For a lot of learners of Indonesian, TIDAK is almost always introduced as the translation for NO/NOT. This is not wrong but it is not fully correct either. There are actually two different words for NO/NOT. This feature is unique not only for Indonesian (Malay) but also for other languages in the archipelago (including in the Philippines).
I believe this word is the less familiar word of the two words we’re discussing here. However, I put this first because it only has one function, thus easier to explain.
Saya bukan guru.(I’m not a teacher.)
Dia bukan teman saya. (He’s not my friend.)
Emily Blunt bukan orang Indonesia. (Emily Blunt is not Indonesian.)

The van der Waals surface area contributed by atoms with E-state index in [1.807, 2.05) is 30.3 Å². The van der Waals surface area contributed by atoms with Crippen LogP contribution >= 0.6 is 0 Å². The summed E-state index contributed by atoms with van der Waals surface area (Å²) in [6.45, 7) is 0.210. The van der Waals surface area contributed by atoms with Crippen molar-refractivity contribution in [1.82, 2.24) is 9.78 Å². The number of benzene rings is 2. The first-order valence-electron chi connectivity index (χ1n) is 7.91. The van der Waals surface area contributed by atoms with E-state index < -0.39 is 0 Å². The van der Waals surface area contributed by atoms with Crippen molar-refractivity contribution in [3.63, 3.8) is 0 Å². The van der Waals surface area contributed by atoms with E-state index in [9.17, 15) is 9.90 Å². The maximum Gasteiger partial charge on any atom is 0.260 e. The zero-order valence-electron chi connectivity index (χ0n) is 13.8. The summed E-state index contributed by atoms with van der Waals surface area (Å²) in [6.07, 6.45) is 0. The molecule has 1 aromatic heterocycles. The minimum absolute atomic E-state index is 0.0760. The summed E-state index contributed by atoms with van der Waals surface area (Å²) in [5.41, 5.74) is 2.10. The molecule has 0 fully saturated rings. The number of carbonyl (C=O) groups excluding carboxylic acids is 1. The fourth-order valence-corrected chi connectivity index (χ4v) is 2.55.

“Bukan” is followed by NOUNS.
Tidak is basically used to negate others (everything besides Nouns).
Buku itu tidak bagus untuk anak-anak. (The book is not good for Children.) – followed by an adjective
Mereka tidak suka makan di rumah makan ini. (They do not like eating in this restaurant.) – followed by a verb
Dia tidak di rumah. (He is not at home.) – followed by a preposition (location)
Tidak or Bukan?
A friend of a friend once asked me, which one is correct, “Saya bukan dari Indonesia” or “Saya tidak dari Indonesia”? The reason for this is that sometimes we hear native Indonesians say this. I told her that both are correct, with further explanation:
Saya tidak dari Indonesia = Saya tidak datang dari Indonesia.
Saya bukan dari Indonesia = Saya bukan orang dari Indonesia.
As a Response
The consequence of having two different negating words is that when we respond to a yes-no question, we have to consider using the correct word.
A: Kemarin Anda pergi ke Solo? (Did you go to Solo yesterday?)
B: Tidak. Kemarin saya tidak pergi ke Solo.
A: Ini rumah Anda? (Is this your house?)
B: Bukan. Ini bukan rumah saya.